Dial-a-Ride frustration

Riedwaan Ederies from Grassy Park, Elroy Lodewyk from Bonteheuwel, John Harlander from Brooklyn, Christine Simons and Jolene Pretorius from Wesbank. Behind them is the driver of the Dial-a-Ride service, Noor Williams, from Kraaifontein at the protest in the city centre.

The disabled community showed their frustration with the Dial-a-Ride service, run by the City of Cape Town, in a heated protest to the Civic Centre last week.

The service had to be temporarily halted at the beginning of the year when the City informed users via a media release that unexpected delays were experienced during the procurement of a new long-term six-year contract due an ongoing appeals process.

The users of the service established a user’s forum and forum members and members of Disabled People South Africa (DPSA) organised the protest march to call for a better service, improved communication between City officials and the users, and most importantly, the right to accessible transport.

During the protest march last Thursday April 25, people demanded answers from the City about the transport schedules, the number of buses, and overall service delivery of the service.

Making their way to the Civic Centre, people could be heard chanting “No votes from us”, and “We want the mayor”.

They say the Dial-a Ride service for people with disabilities, contracted by the City to HG Travelling Services, had failed them.

The struggle of people with disabilities were evident when they could not hand over the memorandum because they were unable to mount the stairs at the Hertzog Boulevard entrance to the Civic Centre. The protesters were directed to various points around the building, until some of them were eventually helped up a few steps by some of the able-bodied members, and then a scuffle with the security guards ensued.

The City says that while they are aware of the issues, they are stuck in a court battle with HG Travelling Services after they lost the tender.

Until the court proceedings are over, the City is unable to attend to any of the concerns as they are stuck with the contractor, said Mayco member for transport, Felicity Purchase, who came down to receive the memorandum after a previous official was sent away by protesters.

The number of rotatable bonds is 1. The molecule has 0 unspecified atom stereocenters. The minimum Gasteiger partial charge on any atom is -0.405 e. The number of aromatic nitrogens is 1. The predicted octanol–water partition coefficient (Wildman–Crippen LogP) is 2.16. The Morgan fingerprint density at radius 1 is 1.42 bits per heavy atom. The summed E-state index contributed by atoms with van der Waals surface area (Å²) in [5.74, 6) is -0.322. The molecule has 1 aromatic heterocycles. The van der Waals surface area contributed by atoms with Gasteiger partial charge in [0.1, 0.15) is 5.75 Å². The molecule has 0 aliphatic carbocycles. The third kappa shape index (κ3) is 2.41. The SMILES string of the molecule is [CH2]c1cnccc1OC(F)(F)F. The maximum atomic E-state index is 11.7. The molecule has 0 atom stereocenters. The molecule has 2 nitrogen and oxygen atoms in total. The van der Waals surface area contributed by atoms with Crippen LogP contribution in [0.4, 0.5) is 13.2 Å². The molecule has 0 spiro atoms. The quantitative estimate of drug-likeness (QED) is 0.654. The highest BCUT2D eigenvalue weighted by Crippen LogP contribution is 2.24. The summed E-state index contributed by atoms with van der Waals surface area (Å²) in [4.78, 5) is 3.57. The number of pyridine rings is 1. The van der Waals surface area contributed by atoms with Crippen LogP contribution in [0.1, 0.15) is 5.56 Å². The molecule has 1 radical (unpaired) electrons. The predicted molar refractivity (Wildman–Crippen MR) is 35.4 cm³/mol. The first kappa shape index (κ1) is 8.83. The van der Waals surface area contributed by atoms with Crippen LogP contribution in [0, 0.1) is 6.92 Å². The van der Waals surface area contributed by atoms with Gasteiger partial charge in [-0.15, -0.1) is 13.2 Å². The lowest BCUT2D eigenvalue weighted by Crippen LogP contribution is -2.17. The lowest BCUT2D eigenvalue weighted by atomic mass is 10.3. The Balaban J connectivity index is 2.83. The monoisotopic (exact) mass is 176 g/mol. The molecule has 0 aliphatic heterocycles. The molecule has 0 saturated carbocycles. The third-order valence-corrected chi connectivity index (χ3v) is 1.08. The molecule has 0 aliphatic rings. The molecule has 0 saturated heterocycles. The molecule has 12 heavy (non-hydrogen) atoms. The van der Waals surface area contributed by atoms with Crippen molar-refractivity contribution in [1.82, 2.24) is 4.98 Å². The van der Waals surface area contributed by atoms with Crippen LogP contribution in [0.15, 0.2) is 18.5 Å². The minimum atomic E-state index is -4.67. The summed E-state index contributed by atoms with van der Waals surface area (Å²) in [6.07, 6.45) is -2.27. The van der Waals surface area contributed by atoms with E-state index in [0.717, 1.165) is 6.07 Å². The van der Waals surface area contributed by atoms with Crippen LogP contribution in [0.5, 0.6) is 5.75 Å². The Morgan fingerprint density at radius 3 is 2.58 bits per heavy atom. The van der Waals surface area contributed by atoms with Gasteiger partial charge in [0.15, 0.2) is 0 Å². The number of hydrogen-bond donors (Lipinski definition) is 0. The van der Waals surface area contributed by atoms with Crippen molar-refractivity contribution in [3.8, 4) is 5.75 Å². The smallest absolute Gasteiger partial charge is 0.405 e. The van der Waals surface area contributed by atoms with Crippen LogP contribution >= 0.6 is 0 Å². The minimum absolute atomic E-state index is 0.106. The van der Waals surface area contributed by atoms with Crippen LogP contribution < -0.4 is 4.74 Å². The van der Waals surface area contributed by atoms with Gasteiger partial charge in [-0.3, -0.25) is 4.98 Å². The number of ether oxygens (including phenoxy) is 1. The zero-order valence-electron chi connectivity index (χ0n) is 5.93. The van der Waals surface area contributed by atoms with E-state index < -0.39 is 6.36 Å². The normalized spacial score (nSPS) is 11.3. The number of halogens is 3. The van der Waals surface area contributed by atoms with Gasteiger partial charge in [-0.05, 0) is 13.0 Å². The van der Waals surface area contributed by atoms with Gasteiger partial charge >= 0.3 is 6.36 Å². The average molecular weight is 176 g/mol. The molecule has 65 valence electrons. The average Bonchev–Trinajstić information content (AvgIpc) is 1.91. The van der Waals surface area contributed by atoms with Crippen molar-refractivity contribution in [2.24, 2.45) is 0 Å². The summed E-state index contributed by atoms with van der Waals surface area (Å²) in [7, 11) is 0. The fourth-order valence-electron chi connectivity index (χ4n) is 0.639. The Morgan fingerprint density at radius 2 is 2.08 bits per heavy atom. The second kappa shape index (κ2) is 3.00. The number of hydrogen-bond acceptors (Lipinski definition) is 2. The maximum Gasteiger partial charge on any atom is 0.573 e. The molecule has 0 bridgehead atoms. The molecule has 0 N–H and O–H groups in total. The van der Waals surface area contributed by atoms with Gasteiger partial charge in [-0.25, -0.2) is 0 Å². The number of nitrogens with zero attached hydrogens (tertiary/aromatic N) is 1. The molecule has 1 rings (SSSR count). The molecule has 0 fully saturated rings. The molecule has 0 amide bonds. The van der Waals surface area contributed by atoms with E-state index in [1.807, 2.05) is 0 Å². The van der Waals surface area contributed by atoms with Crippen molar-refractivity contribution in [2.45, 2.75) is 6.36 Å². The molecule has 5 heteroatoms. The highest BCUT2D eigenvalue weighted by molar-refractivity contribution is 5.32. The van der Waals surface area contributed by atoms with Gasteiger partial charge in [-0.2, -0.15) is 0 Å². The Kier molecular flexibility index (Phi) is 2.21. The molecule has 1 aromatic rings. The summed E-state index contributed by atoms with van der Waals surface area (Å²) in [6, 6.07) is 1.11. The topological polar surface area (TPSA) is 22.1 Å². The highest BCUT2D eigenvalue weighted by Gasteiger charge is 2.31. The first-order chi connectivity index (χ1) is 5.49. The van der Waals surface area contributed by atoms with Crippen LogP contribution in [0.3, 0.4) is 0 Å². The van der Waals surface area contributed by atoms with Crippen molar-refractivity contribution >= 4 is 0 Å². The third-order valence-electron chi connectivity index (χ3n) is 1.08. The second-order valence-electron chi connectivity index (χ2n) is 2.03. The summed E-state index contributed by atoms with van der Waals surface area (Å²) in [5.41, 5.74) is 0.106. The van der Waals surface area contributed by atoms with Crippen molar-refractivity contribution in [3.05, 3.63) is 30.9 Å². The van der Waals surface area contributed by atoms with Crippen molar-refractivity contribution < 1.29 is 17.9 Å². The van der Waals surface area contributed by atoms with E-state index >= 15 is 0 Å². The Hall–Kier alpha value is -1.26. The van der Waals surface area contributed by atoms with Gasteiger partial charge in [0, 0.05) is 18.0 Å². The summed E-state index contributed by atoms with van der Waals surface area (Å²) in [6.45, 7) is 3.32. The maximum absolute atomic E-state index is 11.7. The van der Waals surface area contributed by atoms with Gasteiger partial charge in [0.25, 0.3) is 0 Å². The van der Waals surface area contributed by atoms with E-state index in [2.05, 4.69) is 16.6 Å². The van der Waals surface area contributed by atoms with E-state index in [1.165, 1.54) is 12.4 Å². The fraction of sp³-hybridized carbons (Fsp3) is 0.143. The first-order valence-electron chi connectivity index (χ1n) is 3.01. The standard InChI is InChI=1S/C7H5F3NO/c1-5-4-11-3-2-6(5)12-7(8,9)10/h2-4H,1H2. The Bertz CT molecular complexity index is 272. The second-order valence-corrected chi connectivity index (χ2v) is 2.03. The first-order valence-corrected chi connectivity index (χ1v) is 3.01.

The provincial secretary of DPSA, Taswell Williams, from Beacon Valley in Mitchell’s Plain, said he has been using Dial-a-Ride since 2003, and has always had problems.

Mr Williams suffered a spinal injury and has been left wheelchair bound. He said they’ve been told they cannot travel with carers anymore, but have no idea why. “We miss appointments because we drive around for hours to pick up others. They prioritise school children and the workers, but what about the people who need to go to the doctor? What about people who need to go to funerals? It’s inefficient.”

He said when people talk about disability, they talk about inclusion. However, he said there is not an inclusive transport system for people with disabilities. “We want the City to make more seats available, because we rely on services like Dial-a-Ride. We need more buses. We would also like them to fast-track the integrated transport system. Transport is essential – we cannot access interviews and work.”

Mr Williams said the City also needs to work with disabled people and include them in plans and decision-making as able-bodied people do not share the same challenges.

Carol Arendse, the vice-chairperson of the Dial-a-Ride forum, said despite numerous complaints, the disabled community is not receiving satisfactory service. “We need to book transport seven days in advance, so if you get a doctor’s appointment in between or you need to attend an interview, you can’t get around.

“There are only 20 buses which can only occupy five wheelchairs and four seats per bus. We want to show our disappointment in the service.”

In a statement, the City said they were engaging with the provincial government to increase its subsidy for the service.

“It is also requesting that national government provides a financial contribution which will allow for an increase in capacity,” said Ms Purchase.

Once the additional capacity becomes available the City will arrange for applicants on the waiting list to be assessed by an occupational therapist to ensure fairness and that due diligence is performed.

HG Travelling Services was appointed through a tender process and it has been providing the Dial-a-Ride service since December 1 2015.

The tender with HG Travelling Services was for the period from 1 December 2015 and it was due to expire in June 2018.

Ms Purchase said in anticipation of the expiration of the current contract, a new tender for the Dial-a-Ride service was advertised on October 6 2017. The closing date was November 7 2017. The tender was awarded to WCL Trading, however, HG Travelling Services approached the Western Cape High Court to set aside the awarding of the tender. The court granted HG Travelling Services an interdict that prevents the City from going ahead with awarding the operating contract to a new service provider until the case has been finalised in court.

Despite this, Ms Purchase said the service continues. “HG Travelling Services will keep on providing the Dial-a-Ride service on a month-to-month basis pending the outcome of the court.

“We understand that there is some frustration from the users and we can assure them that we are doing everything in our power to have the service function optimally.”

She said there is a penalty system in place that monitors the vehicles and assesses punctuality and driver behaviour.

The service currently transports 350 regular users and 2 270 passengers use it on an ad hoc basis. Users can lodge complaints to the Transport Information Centre on 0800 656 463.